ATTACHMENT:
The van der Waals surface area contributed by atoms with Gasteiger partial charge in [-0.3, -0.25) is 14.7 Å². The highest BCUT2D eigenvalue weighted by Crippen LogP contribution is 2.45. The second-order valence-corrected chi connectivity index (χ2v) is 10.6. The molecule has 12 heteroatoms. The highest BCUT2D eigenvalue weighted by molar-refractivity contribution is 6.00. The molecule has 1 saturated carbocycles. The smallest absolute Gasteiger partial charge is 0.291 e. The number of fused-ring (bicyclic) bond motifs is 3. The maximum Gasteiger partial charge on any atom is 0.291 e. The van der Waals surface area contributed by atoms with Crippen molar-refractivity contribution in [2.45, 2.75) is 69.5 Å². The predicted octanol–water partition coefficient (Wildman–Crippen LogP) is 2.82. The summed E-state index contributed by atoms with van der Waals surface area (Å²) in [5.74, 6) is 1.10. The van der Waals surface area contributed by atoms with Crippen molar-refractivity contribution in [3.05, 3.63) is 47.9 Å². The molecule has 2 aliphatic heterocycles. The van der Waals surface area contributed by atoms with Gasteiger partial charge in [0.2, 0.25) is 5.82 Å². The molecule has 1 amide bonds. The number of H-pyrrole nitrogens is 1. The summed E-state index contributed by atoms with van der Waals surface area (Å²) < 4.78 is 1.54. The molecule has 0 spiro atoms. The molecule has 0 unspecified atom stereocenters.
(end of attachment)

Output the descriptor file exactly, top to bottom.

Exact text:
The van der Waals surface area contributed by atoms with Gasteiger partial charge in [-0.3, -0.25) is 14.7 Å². The highest BCUT2D eigenvalue weighted by Crippen LogP contribution is 2.45. The second-order valence-corrected chi connectivity index (χ2v) is 10.6. The molecule has 12 heteroatoms. The highest BCUT2D eigenvalue weighted by molar-refractivity contribution is 6.00. The molecule has 1 saturated carbocycles. The smallest absolute Gasteiger partial charge is 0.291 e. The number of fused-ring (bicyclic) bond motifs is 3. The maximum Gasteiger partial charge on any atom is 0.291 e. The van der Waals surface area contributed by atoms with Crippen molar-refractivity contribution in [2.45, 2.75) is 69.5 Å². The predicted octanol–water partition coefficient (Wildman–Crippen LogP) is 2.82. The summed E-state index contributed by atoms with van der Waals surface area (Å²) in [5.74, 6) is 1.10. The van der Waals surface area contributed by atoms with Crippen molar-refractivity contribution in [3.05, 3.63) is 47.9 Å². The molecule has 2 aliphatic heterocycles. The van der Waals surface area contributed by atoms with Gasteiger partial charge in [0.2, 0.25) is 5.82 Å². The molecule has 1 amide bonds. The number of H-pyrrole nitrogens is 1. The summed E-state index contributed by atoms with van der Waals surface area (Å²) < 4.78 is 1.54. The molecule has 0 spiro atoms. The molecule has 0 unspecified atom stereocenters.